In August 1975, police attempted to stop Bundy for a driving violation. He aroused suspicion when he tried to get away by turning his car lights off and speeding through stop signs. When he was finally stopped his Volkswagen was searched and police found handcuffs, an ice pick, crowbar, pantyhose with eye holes cut out along with other questionable items. They also saw that the front seat on the passenger side of his car was missing. Police arrested Ted Bundy on suspicion of burglary. Police compared the things found in Bundy’s car to those Carol DaRonch described seeing in her attackers car.

The handcuffs that had been placed around one of her wrists were the same make as those in Bundy’s possession. Once Carol DaRonch picked Ted Bundy out of a line-up the police felt they had enough evidence to charge him with attempted kidnapping. The authorities also felt confident they had the person responsible for the tri-state murder spree that had gone on for more than a year. Bundy went to trial for attempted kidnapping Carol DaRonch in February 1976 and after waiving his right to a jury trial he was found guilty and sentenced to 15 years in prison.

During this time police were investigating links to Ted Bundy and the Colorado murders. According to his credit card statements he was in the area where several women vanished in early 1975. In October 1976 Ted Bundy was charged for the murder of Caryn Campbell. Bundy was extradited from the Utah prison to Colorado for the trial. Serving as his own lawyer allowed him to appear in court without leg irons plus gave him an opportunity to move freely from the courtroom to the law library inside the courthouse. In an interview, while in the role as his own attorney, Ted Bundy said, “More than ever, I am convinced of my own innocence. In June 1977, during a pre-trial hearing he escaped by jumping out of the law library window. He was captured a week later. On December 30, Ted Bundy escaped from prison and made his way to Tallahassee, Florida where he rented an apartment near Florida State University under the name Chris Hagen. College life was something Ted Bundy was familiar with and one he enjoyed. He managed to buy food and pay his way at local college bars with stolen credit cards. When bored he would duck into lecture halls and listen to the speakers. It was just a matter of time before the monster inside Ted Bundy would resurface.

On Saturday, January 14, Ted Bundy broke into Florida State University’s Chi Omega sorority house and bludgeoned and strangled to death two women, raping one of them and brutally biting her on her buttocks and one nipple. He beat two others over the head with a log. They survived which investigators attribute to fellow roommate Nita Neary, who came home and interrupted Ted Bundy before he was able to kill the two other victims. Nita Neary came home around 3 a. m. and noticed the front door to the house was open. As she entered she heard hurried footsteps above going toward the stairway.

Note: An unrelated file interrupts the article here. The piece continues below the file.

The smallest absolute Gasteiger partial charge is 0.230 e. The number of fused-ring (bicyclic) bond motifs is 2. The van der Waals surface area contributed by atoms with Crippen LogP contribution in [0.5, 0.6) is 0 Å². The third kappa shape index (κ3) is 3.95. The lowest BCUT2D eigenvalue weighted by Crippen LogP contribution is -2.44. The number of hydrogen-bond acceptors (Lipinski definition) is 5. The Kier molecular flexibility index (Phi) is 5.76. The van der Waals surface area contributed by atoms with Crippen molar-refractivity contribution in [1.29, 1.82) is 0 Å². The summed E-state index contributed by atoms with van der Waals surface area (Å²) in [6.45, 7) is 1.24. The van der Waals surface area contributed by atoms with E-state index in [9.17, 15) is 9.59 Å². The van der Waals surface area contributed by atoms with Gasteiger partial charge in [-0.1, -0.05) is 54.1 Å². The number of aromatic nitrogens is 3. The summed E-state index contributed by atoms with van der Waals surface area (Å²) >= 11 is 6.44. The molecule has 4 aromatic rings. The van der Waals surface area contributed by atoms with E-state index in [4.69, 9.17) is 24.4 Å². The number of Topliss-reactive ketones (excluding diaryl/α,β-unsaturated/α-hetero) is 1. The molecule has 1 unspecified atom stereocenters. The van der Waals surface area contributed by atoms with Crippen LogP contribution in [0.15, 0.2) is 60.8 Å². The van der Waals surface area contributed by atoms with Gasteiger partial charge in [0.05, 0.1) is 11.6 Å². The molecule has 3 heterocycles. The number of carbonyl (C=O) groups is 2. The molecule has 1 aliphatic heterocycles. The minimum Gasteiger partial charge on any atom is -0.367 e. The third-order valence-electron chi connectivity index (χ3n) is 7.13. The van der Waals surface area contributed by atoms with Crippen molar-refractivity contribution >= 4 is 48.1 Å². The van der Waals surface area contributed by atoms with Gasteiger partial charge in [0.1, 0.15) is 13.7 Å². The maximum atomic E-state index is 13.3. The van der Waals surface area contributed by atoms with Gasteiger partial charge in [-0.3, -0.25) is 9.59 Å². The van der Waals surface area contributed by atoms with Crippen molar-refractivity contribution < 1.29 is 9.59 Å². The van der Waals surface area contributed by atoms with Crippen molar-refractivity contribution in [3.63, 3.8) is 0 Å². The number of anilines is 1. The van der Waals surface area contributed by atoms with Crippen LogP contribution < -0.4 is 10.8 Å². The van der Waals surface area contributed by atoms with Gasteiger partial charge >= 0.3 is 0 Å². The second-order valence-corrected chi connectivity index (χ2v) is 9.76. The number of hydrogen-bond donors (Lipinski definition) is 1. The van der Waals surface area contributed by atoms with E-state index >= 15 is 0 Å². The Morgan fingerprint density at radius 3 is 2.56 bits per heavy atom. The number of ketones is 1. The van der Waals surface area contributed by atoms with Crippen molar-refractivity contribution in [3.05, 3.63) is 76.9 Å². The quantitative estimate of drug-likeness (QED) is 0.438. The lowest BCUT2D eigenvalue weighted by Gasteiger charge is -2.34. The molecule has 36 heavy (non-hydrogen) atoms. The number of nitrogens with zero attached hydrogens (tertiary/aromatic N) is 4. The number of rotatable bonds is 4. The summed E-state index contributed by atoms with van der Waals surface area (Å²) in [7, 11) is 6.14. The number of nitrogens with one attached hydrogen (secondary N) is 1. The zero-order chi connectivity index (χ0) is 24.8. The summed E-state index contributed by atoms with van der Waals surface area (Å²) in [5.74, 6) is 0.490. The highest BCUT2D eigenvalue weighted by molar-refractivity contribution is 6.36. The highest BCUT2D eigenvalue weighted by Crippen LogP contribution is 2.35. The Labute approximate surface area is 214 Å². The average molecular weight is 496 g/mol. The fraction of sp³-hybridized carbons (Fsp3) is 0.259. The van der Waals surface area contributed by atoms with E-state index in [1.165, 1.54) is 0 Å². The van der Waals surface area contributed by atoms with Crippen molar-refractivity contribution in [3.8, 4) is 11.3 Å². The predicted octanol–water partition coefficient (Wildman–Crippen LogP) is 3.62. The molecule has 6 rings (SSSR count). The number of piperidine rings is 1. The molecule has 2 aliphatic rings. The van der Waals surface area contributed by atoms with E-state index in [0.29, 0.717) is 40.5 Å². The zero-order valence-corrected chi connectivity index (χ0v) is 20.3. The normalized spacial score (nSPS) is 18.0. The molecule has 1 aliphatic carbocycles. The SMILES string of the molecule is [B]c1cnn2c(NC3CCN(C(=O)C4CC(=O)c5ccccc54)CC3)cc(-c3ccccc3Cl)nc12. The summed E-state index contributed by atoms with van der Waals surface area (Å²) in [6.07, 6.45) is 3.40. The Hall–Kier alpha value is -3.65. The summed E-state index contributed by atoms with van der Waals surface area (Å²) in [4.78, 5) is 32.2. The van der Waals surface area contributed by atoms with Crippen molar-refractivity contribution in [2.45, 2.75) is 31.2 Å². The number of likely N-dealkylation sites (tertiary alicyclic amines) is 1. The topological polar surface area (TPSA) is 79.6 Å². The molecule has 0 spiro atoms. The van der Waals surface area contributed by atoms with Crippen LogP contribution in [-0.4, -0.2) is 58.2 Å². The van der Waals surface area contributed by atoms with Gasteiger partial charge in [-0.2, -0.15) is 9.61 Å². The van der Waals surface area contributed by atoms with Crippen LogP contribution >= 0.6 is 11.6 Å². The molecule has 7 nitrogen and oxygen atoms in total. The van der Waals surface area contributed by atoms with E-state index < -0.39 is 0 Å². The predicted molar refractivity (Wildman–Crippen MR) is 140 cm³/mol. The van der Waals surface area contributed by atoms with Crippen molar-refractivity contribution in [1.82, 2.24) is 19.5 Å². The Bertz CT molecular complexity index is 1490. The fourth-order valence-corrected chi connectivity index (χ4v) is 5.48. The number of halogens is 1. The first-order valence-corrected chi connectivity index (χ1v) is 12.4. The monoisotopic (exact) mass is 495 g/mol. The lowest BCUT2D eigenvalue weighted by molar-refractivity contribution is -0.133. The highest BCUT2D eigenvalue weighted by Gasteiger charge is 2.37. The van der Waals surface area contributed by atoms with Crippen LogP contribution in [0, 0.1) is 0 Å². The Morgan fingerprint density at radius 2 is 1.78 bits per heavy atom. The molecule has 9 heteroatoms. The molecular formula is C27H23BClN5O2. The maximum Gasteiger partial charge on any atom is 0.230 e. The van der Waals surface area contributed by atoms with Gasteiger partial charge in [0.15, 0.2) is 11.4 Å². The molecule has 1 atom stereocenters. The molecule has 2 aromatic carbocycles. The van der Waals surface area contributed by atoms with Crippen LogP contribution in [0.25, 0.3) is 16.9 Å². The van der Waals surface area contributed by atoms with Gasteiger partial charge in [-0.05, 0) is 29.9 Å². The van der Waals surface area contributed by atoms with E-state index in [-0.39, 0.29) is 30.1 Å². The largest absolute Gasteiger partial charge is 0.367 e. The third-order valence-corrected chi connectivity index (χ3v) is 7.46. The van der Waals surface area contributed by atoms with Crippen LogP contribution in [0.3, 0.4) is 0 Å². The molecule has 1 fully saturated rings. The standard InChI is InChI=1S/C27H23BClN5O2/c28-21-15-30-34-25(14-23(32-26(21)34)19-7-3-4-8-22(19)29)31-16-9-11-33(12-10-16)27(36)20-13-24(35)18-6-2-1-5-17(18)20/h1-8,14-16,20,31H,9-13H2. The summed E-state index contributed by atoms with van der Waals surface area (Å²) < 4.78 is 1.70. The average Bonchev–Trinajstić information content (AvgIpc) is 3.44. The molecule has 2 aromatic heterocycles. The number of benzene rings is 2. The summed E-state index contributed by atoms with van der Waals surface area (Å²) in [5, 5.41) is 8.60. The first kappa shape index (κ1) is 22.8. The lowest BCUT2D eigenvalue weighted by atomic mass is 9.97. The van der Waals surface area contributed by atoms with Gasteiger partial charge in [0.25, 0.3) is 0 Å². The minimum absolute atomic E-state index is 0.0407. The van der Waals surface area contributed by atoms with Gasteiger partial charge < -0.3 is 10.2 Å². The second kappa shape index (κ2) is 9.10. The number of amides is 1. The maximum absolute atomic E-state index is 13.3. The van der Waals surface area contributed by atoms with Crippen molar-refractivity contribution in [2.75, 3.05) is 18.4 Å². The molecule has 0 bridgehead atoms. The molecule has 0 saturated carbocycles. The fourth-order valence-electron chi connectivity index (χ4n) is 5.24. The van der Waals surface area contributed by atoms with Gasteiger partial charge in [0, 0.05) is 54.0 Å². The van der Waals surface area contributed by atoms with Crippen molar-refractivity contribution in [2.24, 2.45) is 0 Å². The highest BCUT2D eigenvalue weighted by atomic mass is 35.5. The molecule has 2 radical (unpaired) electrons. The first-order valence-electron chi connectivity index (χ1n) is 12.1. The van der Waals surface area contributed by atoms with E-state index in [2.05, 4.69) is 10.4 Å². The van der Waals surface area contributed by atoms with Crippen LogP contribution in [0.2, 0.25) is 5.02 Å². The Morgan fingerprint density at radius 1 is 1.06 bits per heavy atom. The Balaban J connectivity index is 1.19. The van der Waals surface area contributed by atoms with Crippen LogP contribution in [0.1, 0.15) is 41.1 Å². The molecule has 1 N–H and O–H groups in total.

She hid in a doorway and watched as a man wearing a blue cap and carrying a log left the house. Upstairs she found her roommates. Two were dead, two others severely wounded. That same night another woman was attacked and the police found a mask on her floor identical to one found later in Ted Bundy’s car. On February 9, 1978, Ted Bundy killed again. This time it was 12 year old Kimberly Leach, who he kidnapped then mutilated. Within a week of the disappearance of Kimberly Leach, Ted Bundy was arrested in Pensacola for driving a stolen vehicle. Investigators had eyewitnesses who identified Ted Bundy at the dorm and at Kimberly Leach’s school.

They also had physical evidence that linked him to the three murders, including a mold of the bite marks found on the flesh of the sorority house victim. Ted Bundy, still thinking he could beat a guilty verdict, turned down a plea bargain where he would plead guilty to killing the two sorority women and Kimberly Leach in exchange for three 25-year sentences. Ted Bundy went on trial in Florida on June 25, 1979 for the murders of the sorority women. The trial was televised and Ted Bundy played up to the media when on occasion he acted as his own attorney.

Ted Bundy was found guilty on both murder charges and given two death sentences by means of the electric chair. On January 7, 1980, Bundy went on trial for killing Kimberly Leach. This time he allowed his attorney’s to represent him. They decided on an insanity plea, the only defense possible with the amount of evidence the state had against him. Ted Bundy’s behavior was much different during this trial than the previous one. He displayed fits of anger, slouched in his chair, and his collegiate look was sometimes replaced with a haunting glare. Ted Bundy was found guilty and received a third death sentence.

During the sentencing phase, Ted Bundy surprised everyone by calling Carol Boone as a character witness and marrying her while she was on the witness stand. Carol Boone was convinced of Ted Bundy’s innocence. She later gave birth to Ted Bundy’s child, a little girl who Ted Bundy adored. In time Carol Boone divorced Ted Bundy after realizing he was guilty of the horrific crimes. After endless appeals Ted Bundy’s last stay of execution was on January 17, 1989. Prior to being put to death Ted Bundy gave the details of more than fifty women he had murdered to Washington State Attorney General’s chief investigator, Dr.

Bob Keppel. He also confessed to keeping the heads of some of his victims at his home plus to engaging to an erotic attraction to corpse with some of his victims. In his final interview he blamed his exposure to pornography at an impressionable age as being the stimulant behind his murderous obsessions. Many directly involved with Ted Bundy believed he murdered at least 100 women. The electrocution of Ted Bundy went as scheduled it had a party like atmosphere outside the prison. On January 24, 1989, Theodore Bundy died at around 7:13 a. m. as crowds outside cheered and celebrated his death.